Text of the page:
Optimisation of the RNA isolation workflow included the assessment of several carrier molecules (bacterial rRNA, yeast tRNA, poly(I)(C), linear acrylamide) with combinations of Isopropanol/Ethanol precipitation with ammonium acetate to aid in RNA yield retention compared to commercial column-based isolation techniques (Qiagen RNeasy Micro). Only one carrier (poly(A) RNA) was shown to be advantageous in final yields of RNA under the conditions assessed, but is unfortunately incompatible with downstream array probe synthesis techniques (data not shown). The RNeasy column-based technologies can incorporate optional QIAshredder™ homogenisation of the cell lysate and an on-column DNase I treatment to eliminate genomic DNA from subsequent RNA samples. In a series of preliminary investigations, QIAshredder cell lysate homogenisation at low levels of input cells, <3000 cells was shown to be detrimental to the resultant RNA yield compared to vigorous vortexing (data not shown). On-column DNase I treatment also resulted in an overall 20% loss in RNA yield (data not shown). As an alternative to enzymatic elimination of genomic DNA, gDNA Wipeout reagent (Qiagen) has been demonstrated to result in genomic DNA free-RNA, even from input template amounts of 1 µg RNA with moderate gDNA contamination. Whilst we were able to verify no negative effect on RNA yield of introduction of this step using this proprietary reagent, it was also apparent that the resultant RNA samples containing gDNA Wipeout reagent were incompatible with downstream probe synthesis technologies, thus necessitating removal by further purification schema.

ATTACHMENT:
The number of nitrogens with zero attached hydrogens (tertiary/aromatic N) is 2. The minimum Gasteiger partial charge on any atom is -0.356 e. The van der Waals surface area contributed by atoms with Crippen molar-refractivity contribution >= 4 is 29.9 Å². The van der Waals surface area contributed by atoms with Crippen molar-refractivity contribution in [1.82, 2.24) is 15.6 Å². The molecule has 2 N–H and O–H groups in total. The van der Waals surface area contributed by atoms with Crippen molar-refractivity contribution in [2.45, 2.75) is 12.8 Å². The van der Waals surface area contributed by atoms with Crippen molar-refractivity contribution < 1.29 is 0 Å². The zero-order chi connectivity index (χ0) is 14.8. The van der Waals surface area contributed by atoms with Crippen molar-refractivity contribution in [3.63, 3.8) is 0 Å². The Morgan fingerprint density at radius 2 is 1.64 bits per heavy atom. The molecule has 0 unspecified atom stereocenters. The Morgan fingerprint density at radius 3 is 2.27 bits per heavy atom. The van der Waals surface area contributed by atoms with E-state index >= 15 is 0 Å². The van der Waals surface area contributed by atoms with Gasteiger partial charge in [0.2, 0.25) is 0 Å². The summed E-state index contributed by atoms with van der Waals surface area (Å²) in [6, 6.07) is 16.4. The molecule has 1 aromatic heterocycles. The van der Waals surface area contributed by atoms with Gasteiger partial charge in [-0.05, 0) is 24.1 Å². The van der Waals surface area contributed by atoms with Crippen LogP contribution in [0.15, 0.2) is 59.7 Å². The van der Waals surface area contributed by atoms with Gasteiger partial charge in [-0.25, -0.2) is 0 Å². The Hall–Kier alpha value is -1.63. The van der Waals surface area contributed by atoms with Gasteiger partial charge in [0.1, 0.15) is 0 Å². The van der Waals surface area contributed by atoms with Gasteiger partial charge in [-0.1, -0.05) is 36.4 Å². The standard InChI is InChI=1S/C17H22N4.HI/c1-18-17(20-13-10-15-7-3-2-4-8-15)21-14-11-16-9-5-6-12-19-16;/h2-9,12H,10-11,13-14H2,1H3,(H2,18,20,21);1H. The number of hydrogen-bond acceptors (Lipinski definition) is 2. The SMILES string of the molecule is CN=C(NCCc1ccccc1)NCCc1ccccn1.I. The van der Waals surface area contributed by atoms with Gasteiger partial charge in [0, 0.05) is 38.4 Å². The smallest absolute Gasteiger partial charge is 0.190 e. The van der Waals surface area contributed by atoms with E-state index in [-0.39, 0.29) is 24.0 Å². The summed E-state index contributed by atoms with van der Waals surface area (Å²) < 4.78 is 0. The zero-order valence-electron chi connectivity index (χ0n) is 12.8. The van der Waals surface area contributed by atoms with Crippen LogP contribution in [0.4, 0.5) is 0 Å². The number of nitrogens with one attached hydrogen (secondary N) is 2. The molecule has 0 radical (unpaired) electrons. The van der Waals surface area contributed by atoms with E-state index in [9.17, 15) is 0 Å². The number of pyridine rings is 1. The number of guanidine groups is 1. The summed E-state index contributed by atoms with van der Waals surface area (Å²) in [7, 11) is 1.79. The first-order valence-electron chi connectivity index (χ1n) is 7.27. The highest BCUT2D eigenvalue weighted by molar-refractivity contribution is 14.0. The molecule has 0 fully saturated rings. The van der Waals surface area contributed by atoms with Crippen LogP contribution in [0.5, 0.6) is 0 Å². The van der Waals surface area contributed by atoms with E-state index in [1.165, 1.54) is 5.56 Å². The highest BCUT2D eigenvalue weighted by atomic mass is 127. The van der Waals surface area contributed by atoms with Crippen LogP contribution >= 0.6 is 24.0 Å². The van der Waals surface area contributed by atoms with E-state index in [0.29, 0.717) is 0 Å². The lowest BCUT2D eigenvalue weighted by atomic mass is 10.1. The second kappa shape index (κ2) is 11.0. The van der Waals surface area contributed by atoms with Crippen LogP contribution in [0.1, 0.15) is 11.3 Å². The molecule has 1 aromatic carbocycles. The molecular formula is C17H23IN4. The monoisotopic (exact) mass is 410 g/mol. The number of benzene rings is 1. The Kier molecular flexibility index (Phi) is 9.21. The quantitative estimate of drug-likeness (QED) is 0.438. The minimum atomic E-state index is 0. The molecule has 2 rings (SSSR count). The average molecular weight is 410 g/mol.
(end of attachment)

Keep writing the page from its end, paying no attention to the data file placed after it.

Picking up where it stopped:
Analysis of the resultant cDNA from both process A and following optimisation, process B by comparison to a reference HUVEC RNA calibration set clearly demonstrated that optimisation of the RNA isolation workflow resulted in significantly increased yields of isolated RNA (approximately 2–3 fold higher), particularly important at the 200 cell range (Figure 1B, Table 1). We therefore proceeded with this methodology, yielding on average 8 pg total RNA per HUVEK cell, for downstream microarray probe generation workflows, to achieve global transcriptomics from input RNA in the low picogram range.